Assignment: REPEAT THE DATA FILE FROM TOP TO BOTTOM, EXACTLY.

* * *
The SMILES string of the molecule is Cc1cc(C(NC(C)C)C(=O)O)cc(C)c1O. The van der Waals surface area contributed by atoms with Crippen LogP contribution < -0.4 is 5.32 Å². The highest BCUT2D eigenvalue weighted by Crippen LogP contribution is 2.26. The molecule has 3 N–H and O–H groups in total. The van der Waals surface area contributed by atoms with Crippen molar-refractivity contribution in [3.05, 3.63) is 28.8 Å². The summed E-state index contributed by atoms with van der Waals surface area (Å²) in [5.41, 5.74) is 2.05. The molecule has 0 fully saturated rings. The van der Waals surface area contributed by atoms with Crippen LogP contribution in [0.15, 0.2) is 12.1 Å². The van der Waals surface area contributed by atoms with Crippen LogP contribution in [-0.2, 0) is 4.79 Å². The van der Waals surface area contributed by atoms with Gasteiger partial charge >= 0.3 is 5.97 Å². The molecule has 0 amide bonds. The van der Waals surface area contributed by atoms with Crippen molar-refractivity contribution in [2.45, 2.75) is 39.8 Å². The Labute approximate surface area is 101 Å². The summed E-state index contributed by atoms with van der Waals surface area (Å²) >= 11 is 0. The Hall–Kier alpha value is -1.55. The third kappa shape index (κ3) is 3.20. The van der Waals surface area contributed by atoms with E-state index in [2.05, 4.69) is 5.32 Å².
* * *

The SMILES string of the molecule is Cc1cc(C(NC(C)C)C(=O)O)cc(C)c1O. The van der Waals surface area contributed by atoms with Crippen LogP contribution < -0.4 is 5.32 Å². The highest BCUT2D eigenvalue weighted by Crippen LogP contribution is 2.26. The molecule has 3 N–H and O–H groups in total. The van der Waals surface area contributed by atoms with Crippen molar-refractivity contribution in [3.05, 3.63) is 28.8 Å². The summed E-state index contributed by atoms with van der Waals surface area (Å²) in [5.41, 5.74) is 2.05. The molecule has 0 fully saturated rings. The van der Waals surface area contributed by atoms with Crippen LogP contribution in [0.15, 0.2) is 12.1 Å². The van der Waals surface area contributed by atoms with Crippen LogP contribution in [-0.2, 0) is 4.79 Å². The van der Waals surface area contributed by atoms with Gasteiger partial charge >= 0.3 is 5.97 Å². The molecule has 0 amide bonds. The van der Waals surface area contributed by atoms with Crippen molar-refractivity contribution in [2.45, 2.75) is 39.8 Å². The Labute approximate surface area is 101 Å². The summed E-state index contributed by atoms with van der Waals surface area (Å²) >= 11 is 0. The Hall–Kier alpha value is -1.55. The third kappa shape index (κ3) is 3.20. The van der Waals surface area contributed by atoms with E-state index in [2.05, 4.69) is 5.32 Å².